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Women and Health

Most of the world’s women live in low-and-middle-income countries, and women represent 70% of the world’s poor. Women are less likely to have access to income, education, health care, nutrition, and political voice. This negatively affects families, communities, and countries.

Investing in the health of women impacts society as a whole, for example:

  • As the primary housekeepers and caregivers, women are essential to the survival, growth and development of their children
  • Women make up 40% of the labour force globally, and work 66% of the world’s hours. In sub-Saharan Africa, 60% of agricultural workers are women
  • Girls and women spend 90% of their earnings on their families, compared to men who spend 30%-40%
  • When 10% more girls go to school, a country’s GDP increases by an average of 3%

However, with women being disproportionately burdened with poor health and less access to health care, women cannot achieve their full potential. Cervical cancer is the most common cancer among women in sub-Saharan Africa, and by 2030 it is expected that a half million women will die of the disease. Reducing the global burden of cervical cancer will have a huge impact on improving the health and wellbeing of women, families, and society.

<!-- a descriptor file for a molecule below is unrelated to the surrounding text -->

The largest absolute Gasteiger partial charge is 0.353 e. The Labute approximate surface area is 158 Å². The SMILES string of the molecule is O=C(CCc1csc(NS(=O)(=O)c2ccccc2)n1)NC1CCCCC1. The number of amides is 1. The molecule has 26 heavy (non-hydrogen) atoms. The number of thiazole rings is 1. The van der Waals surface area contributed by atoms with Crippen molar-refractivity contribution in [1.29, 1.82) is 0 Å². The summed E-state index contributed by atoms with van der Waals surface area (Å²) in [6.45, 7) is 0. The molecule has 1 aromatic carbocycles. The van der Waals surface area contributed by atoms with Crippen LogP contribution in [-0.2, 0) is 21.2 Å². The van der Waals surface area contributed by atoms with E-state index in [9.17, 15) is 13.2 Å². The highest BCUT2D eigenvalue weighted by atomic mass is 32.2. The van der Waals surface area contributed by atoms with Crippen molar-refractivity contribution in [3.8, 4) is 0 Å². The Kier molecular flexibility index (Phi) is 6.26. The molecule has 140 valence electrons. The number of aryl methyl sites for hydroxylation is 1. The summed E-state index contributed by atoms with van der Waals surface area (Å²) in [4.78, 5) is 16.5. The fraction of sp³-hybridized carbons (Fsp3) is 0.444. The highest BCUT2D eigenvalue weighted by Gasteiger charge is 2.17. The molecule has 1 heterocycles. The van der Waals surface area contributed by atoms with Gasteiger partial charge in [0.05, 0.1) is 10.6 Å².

ASPIRE and the Millennium Development Goals

The Millennium Development Goals (MDGs), launched in 2000 by the United Nations, are a roadmap of goals agreed upon by countries and development institutions worldwide. The MDGs have led to considerable gains in reducing poverty and hunger, as well as improving water, sanitation, education and healthcare. With an initial target of 2015, the principles of the MDGs will be carried forward post-2015. The ASPIRE project has made contributions to all areas covered by the MDGs, including:

MDG #1 Eradicate extreme poverty and hunger

The economic and social wellbeing of families hinder on the contributions women make in the household and in the community.